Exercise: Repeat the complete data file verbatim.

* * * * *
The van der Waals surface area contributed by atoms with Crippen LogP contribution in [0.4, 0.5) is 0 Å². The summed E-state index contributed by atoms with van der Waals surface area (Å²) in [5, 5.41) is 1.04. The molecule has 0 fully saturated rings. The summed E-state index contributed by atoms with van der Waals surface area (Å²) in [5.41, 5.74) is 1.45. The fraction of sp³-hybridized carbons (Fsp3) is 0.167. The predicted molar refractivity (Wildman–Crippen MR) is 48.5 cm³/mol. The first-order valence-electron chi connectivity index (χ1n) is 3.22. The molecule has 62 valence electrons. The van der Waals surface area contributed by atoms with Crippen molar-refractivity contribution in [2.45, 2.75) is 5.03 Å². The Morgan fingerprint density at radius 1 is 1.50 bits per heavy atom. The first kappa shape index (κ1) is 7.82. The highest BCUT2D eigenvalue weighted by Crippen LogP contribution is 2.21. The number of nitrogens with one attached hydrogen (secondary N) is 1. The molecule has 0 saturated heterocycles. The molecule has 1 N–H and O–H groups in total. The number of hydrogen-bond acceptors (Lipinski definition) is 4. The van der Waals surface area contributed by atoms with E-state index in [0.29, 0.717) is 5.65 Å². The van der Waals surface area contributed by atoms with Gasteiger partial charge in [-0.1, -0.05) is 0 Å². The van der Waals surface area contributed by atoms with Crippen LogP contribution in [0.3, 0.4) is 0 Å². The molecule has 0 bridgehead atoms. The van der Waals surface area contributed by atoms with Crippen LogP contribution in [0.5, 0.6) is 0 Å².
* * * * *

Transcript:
The van der Waals surface area contributed by atoms with Crippen LogP contribution in [0.4, 0.5) is 0 Å². The summed E-state index contributed by atoms with van der Waals surface area (Å²) in [5, 5.41) is 1.04. The molecule has 0 fully saturated rings. The summed E-state index contributed by atoms with van der Waals surface area (Å²) in [5.41, 5.74) is 1.45. The fraction of sp³-hybridized carbons (Fsp3) is 0.167. The predicted molar refractivity (Wildman–Crippen MR) is 48.5 cm³/mol. The first-order valence-electron chi connectivity index (χ1n) is 3.22. The molecule has 62 valence electrons. The van der Waals surface area contributed by atoms with Crippen molar-refractivity contribution in [2.45, 2.75) is 5.03 Å². The Morgan fingerprint density at radius 1 is 1.50 bits per heavy atom. The first kappa shape index (κ1) is 7.82. The highest BCUT2D eigenvalue weighted by Crippen LogP contribution is 2.21. The number of nitrogens with one attached hydrogen (secondary N) is 1. The molecule has 0 saturated heterocycles. The molecule has 1 N–H and O–H groups in total. The number of hydrogen-bond acceptors (Lipinski definition) is 4. The van der Waals surface area contributed by atoms with E-state index in [0.29, 0.717) is 5.65 Å². The van der Waals surface area contributed by atoms with Gasteiger partial charge in [-0.1, -0.05) is 0 Å². The van der Waals surface area contributed by atoms with Crippen LogP contribution in [0.3, 0.4) is 0 Å². The molecule has 0 bridgehead atoms. The van der Waals surface area contributed by atoms with Crippen LogP contribution in [0.5, 0.6) is 0 Å².